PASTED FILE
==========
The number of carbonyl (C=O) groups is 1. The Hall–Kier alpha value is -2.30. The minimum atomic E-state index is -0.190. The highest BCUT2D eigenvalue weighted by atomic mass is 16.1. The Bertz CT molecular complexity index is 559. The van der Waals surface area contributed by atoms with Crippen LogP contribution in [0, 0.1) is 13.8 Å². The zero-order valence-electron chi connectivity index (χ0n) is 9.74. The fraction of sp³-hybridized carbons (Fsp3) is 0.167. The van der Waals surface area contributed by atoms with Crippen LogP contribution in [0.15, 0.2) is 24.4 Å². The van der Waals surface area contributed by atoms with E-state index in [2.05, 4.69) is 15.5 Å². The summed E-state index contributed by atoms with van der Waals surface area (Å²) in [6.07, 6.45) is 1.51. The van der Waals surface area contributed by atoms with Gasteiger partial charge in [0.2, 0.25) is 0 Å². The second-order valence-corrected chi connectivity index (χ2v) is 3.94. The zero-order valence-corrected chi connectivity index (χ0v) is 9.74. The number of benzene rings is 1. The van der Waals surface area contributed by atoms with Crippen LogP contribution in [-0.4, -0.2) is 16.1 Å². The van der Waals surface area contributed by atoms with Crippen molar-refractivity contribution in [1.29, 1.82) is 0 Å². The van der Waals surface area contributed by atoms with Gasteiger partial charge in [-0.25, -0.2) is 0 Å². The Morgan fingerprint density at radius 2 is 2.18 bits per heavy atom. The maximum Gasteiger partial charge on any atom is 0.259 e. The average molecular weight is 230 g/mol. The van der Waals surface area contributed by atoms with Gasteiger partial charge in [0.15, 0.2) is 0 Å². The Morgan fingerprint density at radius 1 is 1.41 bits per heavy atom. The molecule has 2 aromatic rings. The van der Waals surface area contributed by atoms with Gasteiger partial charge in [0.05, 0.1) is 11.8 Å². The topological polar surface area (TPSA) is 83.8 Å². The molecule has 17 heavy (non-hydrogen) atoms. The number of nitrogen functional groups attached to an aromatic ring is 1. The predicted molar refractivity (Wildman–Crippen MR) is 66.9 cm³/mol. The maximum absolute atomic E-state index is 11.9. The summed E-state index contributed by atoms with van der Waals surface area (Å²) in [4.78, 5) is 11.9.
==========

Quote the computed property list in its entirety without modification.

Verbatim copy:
The number of carbonyl (C=O) groups is 1. The Hall–Kier alpha value is -2.30. The minimum atomic E-state index is -0.190. The highest BCUT2D eigenvalue weighted by atomic mass is 16.1. The Bertz CT molecular complexity index is 559. The van der Waals surface area contributed by atoms with Crippen LogP contribution in [0, 0.1) is 13.8 Å². The zero-order valence-electron chi connectivity index (χ0n) is 9.74. The fraction of sp³-hybridized carbons (Fsp3) is 0.167. The van der Waals surface area contributed by atoms with Crippen LogP contribution in [0.15, 0.2) is 24.4 Å². The van der Waals surface area contributed by atoms with E-state index in [2.05, 4.69) is 15.5 Å². The summed E-state index contributed by atoms with van der Waals surface area (Å²) in [6.07, 6.45) is 1.51. The van der Waals surface area contributed by atoms with Gasteiger partial charge in [0.2, 0.25) is 0 Å². The second-order valence-corrected chi connectivity index (χ2v) is 3.94. The zero-order valence-corrected chi connectivity index (χ0v) is 9.74. The number of benzene rings is 1. The van der Waals surface area contributed by atoms with Crippen LogP contribution in [-0.4, -0.2) is 16.1 Å². The van der Waals surface area contributed by atoms with Crippen molar-refractivity contribution in [1.29, 1.82) is 0 Å². The van der Waals surface area contributed by atoms with Gasteiger partial charge in [-0.25, -0.2) is 0 Å². The Morgan fingerprint density at radius 2 is 2.18 bits per heavy atom. The maximum Gasteiger partial charge on any atom is 0.259 e. The average molecular weight is 230 g/mol. The van der Waals surface area contributed by atoms with Gasteiger partial charge in [0.15, 0.2) is 0 Å². The Morgan fingerprint density at radius 1 is 1.41 bits per heavy atom. The molecule has 2 aromatic rings. The van der Waals surface area contributed by atoms with Gasteiger partial charge in [0.05, 0.1) is 11.8 Å². The topological polar surface area (TPSA) is 83.8 Å². The molecule has 17 heavy (non-hydrogen) atoms. The number of nitrogen functional groups attached to an aromatic ring is 1. The predicted molar refractivity (Wildman–Crippen MR) is 66.9 cm³/mol. The maximum absolute atomic E-state index is 11.9. The summed E-state index contributed by atoms with van der Waals surface area (Å²) in [4.78, 5) is 11.9.